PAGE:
9 September 2008

selling the "eat less meat" message


At last there is a real debate in high places about how we need to eat less meat to reduce carbon emissions. The highly respected Chair of the Intergovernmental Panel on Climate Change, Dr Rajendra Pachauri, has now pitched in saying: “meat production accounts for about 18% of the world’ s total greenhouse emissions so among options for mitigating climate change changing diets is something one should consider.”
It was the Food and Agriculture Organisation of the United Nations that in 2006 estimated the greenhouse gases associated with the livestock industry to be 18% of global emissions. That’s partly because cows burp methane (and cows in the industrialised meat industry that are fed processed feedcake burp more methane than those that eat grass), but also because of the fossil fuels that are used to grow grain to feed to cattle, to make processed feedcake for cattle to eat, to pump water for cattle to drink, to refrigerate meat, to transport refrigerated meat and to sell meat in supermarkets in open fridges and freezers.

The UK government’s own website www.direct.gov.uk says: “the production of meat and dairy products has a much bigger effect on climate change and other environmental impacts than that of most grains, pulses and outdoor fruit and vegetables. A Cornell University study concluded that animal protein production requires more than eight times as much fossil-fuel energy than production of the equivalent amount of plant protein. It would be a far better use of resources if we humans simply ate some of the vegetable protein directly.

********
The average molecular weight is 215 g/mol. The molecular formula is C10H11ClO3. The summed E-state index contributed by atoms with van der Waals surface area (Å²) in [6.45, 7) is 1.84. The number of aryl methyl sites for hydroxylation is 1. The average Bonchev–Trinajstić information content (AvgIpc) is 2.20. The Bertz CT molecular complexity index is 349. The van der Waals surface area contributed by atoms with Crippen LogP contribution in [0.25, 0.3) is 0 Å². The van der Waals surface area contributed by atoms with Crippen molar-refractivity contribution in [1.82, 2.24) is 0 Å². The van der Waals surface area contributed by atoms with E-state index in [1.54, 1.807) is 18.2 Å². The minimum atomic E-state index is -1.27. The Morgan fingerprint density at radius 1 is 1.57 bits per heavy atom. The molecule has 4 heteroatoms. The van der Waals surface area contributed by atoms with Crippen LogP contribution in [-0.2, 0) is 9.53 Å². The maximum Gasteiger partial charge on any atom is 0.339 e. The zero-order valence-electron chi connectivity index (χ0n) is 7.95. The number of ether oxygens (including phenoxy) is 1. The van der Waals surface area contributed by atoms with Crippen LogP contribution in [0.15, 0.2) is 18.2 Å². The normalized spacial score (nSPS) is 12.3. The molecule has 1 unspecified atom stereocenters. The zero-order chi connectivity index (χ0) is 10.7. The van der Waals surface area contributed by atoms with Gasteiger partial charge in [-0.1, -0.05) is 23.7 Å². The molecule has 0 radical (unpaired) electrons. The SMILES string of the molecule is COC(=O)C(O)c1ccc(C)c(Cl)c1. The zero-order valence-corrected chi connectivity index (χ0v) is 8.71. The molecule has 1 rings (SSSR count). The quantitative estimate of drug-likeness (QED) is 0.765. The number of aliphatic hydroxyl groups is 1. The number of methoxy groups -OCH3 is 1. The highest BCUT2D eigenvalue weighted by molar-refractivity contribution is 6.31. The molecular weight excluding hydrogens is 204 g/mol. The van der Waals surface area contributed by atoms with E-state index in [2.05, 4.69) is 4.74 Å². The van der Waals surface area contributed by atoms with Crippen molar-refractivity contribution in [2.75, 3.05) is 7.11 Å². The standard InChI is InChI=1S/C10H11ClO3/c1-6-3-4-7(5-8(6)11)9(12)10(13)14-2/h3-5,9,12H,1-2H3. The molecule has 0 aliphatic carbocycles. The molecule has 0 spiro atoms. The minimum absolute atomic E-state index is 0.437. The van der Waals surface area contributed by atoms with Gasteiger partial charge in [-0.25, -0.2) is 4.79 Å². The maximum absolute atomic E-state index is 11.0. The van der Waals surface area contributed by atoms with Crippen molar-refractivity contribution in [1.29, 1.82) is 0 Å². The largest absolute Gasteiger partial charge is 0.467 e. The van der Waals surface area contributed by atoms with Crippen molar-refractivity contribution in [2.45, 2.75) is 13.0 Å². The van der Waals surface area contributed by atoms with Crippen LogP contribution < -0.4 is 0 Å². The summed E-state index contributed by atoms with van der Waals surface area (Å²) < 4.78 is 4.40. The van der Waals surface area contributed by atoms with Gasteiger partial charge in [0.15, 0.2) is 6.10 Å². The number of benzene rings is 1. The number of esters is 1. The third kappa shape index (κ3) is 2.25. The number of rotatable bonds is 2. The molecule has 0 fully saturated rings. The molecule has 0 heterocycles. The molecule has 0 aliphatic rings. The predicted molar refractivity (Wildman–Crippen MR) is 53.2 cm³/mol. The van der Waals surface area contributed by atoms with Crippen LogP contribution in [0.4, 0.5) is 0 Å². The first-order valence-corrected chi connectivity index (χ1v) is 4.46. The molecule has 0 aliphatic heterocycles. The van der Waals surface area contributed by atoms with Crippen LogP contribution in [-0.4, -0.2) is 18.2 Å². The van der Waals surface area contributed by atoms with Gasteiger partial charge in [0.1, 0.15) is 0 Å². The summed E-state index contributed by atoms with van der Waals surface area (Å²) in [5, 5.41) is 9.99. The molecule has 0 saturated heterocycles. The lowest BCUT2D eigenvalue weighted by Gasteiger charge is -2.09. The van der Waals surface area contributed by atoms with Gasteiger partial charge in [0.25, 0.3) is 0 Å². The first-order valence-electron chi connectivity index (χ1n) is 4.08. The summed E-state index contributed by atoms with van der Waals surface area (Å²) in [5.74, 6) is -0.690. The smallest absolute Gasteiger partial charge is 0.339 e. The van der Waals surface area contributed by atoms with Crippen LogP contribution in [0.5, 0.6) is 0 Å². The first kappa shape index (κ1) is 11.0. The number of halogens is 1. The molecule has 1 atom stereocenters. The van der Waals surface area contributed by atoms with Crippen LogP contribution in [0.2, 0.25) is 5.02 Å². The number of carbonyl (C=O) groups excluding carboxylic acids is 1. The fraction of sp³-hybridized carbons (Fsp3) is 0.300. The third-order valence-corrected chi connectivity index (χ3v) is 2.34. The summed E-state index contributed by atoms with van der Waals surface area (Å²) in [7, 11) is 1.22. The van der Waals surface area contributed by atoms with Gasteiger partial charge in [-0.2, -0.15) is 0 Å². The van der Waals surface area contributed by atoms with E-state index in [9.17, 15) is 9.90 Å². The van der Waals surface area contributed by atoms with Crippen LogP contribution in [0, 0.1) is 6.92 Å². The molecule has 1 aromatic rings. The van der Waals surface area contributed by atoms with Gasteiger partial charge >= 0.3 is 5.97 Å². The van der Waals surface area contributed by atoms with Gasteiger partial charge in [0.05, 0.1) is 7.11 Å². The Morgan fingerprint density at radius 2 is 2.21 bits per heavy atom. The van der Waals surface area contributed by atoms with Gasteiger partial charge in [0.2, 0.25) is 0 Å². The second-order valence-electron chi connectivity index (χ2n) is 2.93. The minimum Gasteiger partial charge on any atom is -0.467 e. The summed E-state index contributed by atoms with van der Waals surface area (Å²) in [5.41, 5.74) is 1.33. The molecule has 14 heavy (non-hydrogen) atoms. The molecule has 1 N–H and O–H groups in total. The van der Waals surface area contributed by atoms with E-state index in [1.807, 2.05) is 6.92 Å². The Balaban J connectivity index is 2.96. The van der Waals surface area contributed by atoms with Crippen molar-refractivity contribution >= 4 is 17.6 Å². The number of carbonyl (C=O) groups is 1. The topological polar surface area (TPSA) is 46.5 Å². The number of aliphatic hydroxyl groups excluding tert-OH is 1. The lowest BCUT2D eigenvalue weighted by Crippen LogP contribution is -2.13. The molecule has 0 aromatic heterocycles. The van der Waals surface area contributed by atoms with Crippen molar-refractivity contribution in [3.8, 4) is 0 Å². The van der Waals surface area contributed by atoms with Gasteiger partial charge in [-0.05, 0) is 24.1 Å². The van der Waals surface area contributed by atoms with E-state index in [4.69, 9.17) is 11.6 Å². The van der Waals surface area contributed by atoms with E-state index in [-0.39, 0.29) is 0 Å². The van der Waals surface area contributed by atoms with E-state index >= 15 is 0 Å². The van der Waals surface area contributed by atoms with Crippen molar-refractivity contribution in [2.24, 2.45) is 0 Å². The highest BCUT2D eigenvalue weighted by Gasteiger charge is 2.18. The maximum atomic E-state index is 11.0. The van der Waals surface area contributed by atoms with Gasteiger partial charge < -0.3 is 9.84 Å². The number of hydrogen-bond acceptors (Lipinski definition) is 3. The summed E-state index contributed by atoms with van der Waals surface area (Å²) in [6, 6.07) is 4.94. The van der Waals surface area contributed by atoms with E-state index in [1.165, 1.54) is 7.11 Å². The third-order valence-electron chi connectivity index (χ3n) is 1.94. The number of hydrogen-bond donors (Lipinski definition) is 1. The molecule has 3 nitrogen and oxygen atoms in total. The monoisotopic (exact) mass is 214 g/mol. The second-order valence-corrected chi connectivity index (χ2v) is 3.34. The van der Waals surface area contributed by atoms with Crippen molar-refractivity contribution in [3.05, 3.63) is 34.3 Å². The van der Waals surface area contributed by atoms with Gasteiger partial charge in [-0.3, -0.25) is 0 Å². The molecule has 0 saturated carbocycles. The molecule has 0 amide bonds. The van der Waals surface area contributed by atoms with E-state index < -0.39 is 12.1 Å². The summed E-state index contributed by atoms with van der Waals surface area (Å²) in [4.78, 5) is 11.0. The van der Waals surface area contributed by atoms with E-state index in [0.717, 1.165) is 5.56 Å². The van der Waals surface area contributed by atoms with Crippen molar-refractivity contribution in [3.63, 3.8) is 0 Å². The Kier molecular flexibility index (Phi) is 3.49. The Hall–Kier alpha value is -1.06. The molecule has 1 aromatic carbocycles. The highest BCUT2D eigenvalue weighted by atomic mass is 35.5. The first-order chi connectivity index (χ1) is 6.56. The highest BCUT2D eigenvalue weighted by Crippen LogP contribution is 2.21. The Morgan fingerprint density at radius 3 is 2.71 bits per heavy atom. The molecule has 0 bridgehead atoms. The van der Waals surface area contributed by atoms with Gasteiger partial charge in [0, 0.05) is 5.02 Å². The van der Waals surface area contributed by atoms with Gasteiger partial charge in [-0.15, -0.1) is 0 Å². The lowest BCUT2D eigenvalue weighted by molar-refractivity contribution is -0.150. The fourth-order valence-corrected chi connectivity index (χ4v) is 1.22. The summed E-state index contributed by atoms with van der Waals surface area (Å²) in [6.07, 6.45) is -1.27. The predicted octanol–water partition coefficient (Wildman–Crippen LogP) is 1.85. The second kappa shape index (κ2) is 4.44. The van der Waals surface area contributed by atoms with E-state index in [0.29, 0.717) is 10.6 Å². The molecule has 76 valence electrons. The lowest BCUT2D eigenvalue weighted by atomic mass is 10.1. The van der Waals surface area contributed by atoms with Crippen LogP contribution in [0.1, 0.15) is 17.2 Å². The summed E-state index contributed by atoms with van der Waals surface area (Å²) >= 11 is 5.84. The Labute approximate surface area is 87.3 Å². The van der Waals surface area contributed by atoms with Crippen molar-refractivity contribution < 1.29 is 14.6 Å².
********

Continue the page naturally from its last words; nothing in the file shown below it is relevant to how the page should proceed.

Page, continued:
It’s only in the last 50 years that we have massively increased the quantity of meat and dairy we consume, whilst at the same time doing less manual work. Our bodies simply cannot cope with so much animal protein. And of course we now eat poor quality meat, often stuffed with antibiotics, growth promoters and other chemicals, and we prepare it badly as well. There’s no getting away from it – large quantities of cheese burgers and pepperoni pizzas are simply not good for you. On present trends half of all children in the UK in 2020 will be clinically obese because they eat too many poor quality burgers and other junk food, and because they do not do enough exercise.

This is not a call for everyone to go vegetarian. This is about eating less meat, and making sure that when we do eat meat it is better quality meat, to help both the planet and our health.